October 21, 2014 10:15 UTC

Education

Experts Suggest Ways to Help International Students Make Friends with American Students

Jennifer Parungao and Hossam Shahin, both 19, are international students at Fairleigh Dickinson University in New JerseyJennifer Parungao and Hossam Shahin, both 19, are international students at Fairleigh Dickinson University in New Jersey
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Jennifer Parungao and Hossam Shahin, both 19, are international students at Fairleigh Dickinson University in New Jersey
Jennifer Parungao and Hossam Shahin, both 19, are international students at Fairleigh Dickinson University in New Jersey

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  • Experts Suggest Ways to Help International Students Make Friends

This is the VOA Special English Education Report.
 
Last week, we told how some international students have few friends in their host country when they study overseas. One study in the United States found that thirty-eight percent of foreign students said they had no close American friends. Communications specialist Elisabeth Gareis studied more than four hundred fifty foreign students.
 
VOA Student Union blogger Jessica Stahl also investigated the issue. Her survey showed that seventy-five percent of foreign students said they have more than two American friends. But ten percent reported having no American friends.
 
Elisabeth Gareis teaches in the Department of Communication Studies at Baruch College in New York. She says efforts on how to improve relationships between the two groups of students have yet to be studied in detail. But she says these efforts should begin with the college or university, and that these institutions have been working harder.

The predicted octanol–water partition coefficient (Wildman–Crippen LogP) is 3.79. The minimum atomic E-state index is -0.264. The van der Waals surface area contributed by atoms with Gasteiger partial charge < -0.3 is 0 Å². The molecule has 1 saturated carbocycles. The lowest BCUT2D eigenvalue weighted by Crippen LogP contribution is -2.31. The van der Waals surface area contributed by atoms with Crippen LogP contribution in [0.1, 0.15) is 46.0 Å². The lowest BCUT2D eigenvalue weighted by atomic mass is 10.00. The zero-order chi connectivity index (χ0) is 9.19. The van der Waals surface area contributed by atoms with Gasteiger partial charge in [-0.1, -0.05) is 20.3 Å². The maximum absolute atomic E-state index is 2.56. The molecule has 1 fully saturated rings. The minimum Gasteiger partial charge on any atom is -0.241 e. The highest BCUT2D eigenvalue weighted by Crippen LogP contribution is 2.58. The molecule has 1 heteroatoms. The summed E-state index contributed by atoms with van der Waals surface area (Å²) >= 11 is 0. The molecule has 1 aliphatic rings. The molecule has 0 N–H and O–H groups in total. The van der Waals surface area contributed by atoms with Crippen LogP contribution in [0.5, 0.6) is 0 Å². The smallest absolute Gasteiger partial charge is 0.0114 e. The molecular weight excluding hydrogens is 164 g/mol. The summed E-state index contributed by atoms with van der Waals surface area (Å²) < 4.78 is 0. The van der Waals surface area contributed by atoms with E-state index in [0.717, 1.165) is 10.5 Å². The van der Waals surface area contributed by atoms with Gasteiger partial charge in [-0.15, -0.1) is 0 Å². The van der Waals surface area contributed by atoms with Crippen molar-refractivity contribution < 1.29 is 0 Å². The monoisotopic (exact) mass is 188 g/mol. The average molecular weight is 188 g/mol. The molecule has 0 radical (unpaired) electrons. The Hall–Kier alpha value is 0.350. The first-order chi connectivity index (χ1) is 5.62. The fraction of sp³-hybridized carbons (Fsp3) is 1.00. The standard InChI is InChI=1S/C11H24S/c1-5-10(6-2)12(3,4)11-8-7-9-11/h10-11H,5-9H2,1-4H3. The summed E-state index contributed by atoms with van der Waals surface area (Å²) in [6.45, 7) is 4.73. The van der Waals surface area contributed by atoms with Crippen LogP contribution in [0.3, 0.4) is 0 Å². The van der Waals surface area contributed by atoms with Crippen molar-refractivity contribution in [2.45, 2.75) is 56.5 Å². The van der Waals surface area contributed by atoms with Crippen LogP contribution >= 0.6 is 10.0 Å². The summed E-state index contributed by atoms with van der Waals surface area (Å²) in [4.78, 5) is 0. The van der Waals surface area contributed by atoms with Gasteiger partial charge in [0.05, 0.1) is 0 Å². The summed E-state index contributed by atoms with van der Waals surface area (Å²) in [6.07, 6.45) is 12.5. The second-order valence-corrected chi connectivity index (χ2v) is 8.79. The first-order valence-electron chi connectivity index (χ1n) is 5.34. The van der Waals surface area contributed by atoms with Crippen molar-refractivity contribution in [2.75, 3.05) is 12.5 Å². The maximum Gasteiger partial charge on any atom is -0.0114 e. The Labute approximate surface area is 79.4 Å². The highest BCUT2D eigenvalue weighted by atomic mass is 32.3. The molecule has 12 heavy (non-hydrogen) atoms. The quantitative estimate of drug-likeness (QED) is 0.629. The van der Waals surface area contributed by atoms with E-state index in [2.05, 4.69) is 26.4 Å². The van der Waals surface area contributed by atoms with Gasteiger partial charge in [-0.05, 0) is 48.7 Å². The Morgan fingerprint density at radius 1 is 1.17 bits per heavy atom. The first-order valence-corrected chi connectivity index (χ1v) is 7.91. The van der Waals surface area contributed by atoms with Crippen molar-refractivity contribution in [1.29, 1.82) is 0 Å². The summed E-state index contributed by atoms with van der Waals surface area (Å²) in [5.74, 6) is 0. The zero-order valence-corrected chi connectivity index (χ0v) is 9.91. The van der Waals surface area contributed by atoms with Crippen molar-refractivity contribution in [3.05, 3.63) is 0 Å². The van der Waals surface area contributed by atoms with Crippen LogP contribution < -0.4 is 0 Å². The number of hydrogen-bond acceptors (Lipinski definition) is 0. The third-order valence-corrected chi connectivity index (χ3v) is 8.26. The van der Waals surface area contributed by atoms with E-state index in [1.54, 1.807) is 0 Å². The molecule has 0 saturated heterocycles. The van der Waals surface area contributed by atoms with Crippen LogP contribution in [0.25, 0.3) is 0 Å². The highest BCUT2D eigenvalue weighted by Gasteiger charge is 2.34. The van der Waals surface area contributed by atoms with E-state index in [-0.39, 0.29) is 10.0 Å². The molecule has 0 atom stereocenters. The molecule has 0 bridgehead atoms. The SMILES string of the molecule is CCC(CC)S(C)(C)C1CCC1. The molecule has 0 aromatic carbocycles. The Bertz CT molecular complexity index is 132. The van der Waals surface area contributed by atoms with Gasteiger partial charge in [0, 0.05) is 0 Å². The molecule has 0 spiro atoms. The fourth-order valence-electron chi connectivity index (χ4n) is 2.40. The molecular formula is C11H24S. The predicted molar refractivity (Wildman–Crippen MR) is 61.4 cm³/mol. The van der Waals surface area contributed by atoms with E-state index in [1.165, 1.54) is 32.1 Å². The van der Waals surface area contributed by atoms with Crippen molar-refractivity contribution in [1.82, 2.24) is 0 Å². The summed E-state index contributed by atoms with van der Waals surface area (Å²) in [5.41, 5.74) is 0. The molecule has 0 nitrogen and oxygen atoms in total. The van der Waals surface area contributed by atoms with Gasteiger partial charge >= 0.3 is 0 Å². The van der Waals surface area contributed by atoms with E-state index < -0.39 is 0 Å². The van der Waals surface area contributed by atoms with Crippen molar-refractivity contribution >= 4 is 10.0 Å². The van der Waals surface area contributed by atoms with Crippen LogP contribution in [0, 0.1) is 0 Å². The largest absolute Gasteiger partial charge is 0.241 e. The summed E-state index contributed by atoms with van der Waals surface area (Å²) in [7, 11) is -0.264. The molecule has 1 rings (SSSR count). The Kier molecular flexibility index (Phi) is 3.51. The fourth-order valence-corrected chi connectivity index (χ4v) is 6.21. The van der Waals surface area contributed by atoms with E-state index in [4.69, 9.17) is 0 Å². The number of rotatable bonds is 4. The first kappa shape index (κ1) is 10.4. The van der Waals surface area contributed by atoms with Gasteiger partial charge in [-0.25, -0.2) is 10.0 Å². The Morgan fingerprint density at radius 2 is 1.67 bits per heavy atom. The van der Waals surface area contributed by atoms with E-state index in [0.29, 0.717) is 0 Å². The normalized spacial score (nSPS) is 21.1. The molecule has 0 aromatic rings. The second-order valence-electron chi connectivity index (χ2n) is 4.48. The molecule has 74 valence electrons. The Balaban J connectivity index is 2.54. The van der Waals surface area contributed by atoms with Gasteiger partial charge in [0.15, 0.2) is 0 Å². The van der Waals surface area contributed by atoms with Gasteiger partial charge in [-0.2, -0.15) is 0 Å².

ELISABETH GARIES: “Institutions should build an infrastructure that promotes contact. And they can do that by, for example, bonding activities at the beginning of the academic year.”
 
She suggests taking walks, going on bicycle, field or camping trips, and attending parties, sporting events or film festivals. She says such activities should be held repeatedly to bring students together throughout the school term. Ms. Gareis also suggests that foreign students share housing with American students.
 
Michigan State University is known for its programs for international students. Last year, about five thousand nine hundred students from one hundred thirty three countries attended Michigan State. They made up perhaps twelve percent of the total university population. Peter Briggs directs the Office for International Students and Scholars at Michigan State. He says more foreign students are expected to register this week.
 
Many students and community members are trained and prepared to help foreign students. The volunteers assist new students as they complete government requirements and find their academic advisors. Mr. Briggs says the volunteers also help answer the traditional questions of new people anywhere.
 
PETER BRIGGS:  “Where do I get an ID (identification card)? Which is the best bank…What is my cell phone plan? How do I get a Social Security number or driver’s license? That kind of information is shared both formally and informally as students advise other students. We’re really supporting that network.”
 
He says that if the new students make friends as they begin school, they will come to feel part of the life and traditions of the university.
 
And that’s the VOA Special English Education Report, written by Jerilyn Watson. To read and listen to more stories for people learning English, go to voaspecialenglish.com. I’m Steve Ember.